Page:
Peter's Playful Prank Storybook
This brief storybook is recommended solely for kids. It includes a very simple story involving a prank to free Tinker Bell and the Lost Boys. The presentation includes recycled film clips, clumsy new images, and a few audio files.

Disc Two

Music and More
This section contains some really cheesy music videos that only need one viewing, but it also provides several short, unique looks at unused songs.

Deleted Song: The Pirate Song (2:22)
This segment includes good drawings and information on the planned tune reflecting life as a pirate. While it might appear to be similar to the theme from the Pirates of the Caribbean attraction, this song pales in comparison. However, it does include the silly lines "you never have to wash behind your ears" and "you can stay up at night after 10." It does sound great to be a pirate.

Never Land: The Lost Song (5:53)
This interesting featurette describes how Richard Sherman used lyrics from an unfinished song and crafted a finished tune. Paige O'Hara, the voice of Belle, provides the voice, and we see the result in a dull music video. I enjoyed hearing about the song's re-working, but its lyrics were pretty repetitive.

The Second Star to the Right by T-Squad (2:57)<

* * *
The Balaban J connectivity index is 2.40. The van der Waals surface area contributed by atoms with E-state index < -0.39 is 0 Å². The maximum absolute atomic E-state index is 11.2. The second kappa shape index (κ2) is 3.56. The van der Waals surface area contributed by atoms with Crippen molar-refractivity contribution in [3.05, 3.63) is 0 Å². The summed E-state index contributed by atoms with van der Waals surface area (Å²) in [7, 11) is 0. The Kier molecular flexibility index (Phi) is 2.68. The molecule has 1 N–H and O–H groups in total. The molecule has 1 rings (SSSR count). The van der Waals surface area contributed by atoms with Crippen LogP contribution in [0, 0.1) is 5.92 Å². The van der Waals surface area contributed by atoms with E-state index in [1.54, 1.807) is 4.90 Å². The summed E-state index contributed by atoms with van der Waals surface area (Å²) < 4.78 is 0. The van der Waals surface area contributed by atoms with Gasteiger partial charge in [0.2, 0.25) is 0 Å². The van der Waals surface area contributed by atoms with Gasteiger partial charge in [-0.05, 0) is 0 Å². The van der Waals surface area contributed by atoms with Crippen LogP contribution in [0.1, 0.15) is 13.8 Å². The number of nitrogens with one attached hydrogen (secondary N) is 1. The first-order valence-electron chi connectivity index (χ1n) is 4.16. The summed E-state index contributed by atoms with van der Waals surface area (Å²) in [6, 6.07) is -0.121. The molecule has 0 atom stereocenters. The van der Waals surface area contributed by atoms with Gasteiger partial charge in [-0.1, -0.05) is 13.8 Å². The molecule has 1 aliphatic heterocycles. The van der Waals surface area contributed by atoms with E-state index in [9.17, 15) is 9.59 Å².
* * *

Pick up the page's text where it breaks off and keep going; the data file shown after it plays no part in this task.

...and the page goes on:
This music video is definitely geared towards the pre-teens who love watching the Disney Channel. The young group tries very hard to act cool and even incorporates some awful hip-hop elements, which leads to a laughable clip.

Games and Activities
Young children should enjoy this section, particularly the games involving the film's characters. However, they are clumsy and won't do much for adults.

English Read-Along: Peter Pan
This helpful feature gives kids the chance to read and sing along with the movie. A nice frame and small icons make this extra better than typical subtitles.

Smee's Sudoku Challenge
Peter Pan loves sudoku. Who knew? This task incorporates the popular game into the world of Never Land. It should be extremely easy, but might be a nice introduction for children.

Tarrget Practice
This junky activity gives you the chance to shoot at pirates, but don't hit your friends. This feature didn't seem to work very well on my player, which could be a glitch on my end.

Tink's Fantasy Flight
You're able to fly behind Tinker Bell in this attractive feature, which should charm kids. Once again, my controller didn't work very well, but this could relate to operator error.

Backstage Disney
Once you've viewed the commentary, head directly to this excellent section to learn the history of Peter Pan. While there's always room for more information, it's hard to disagree with these inclusions.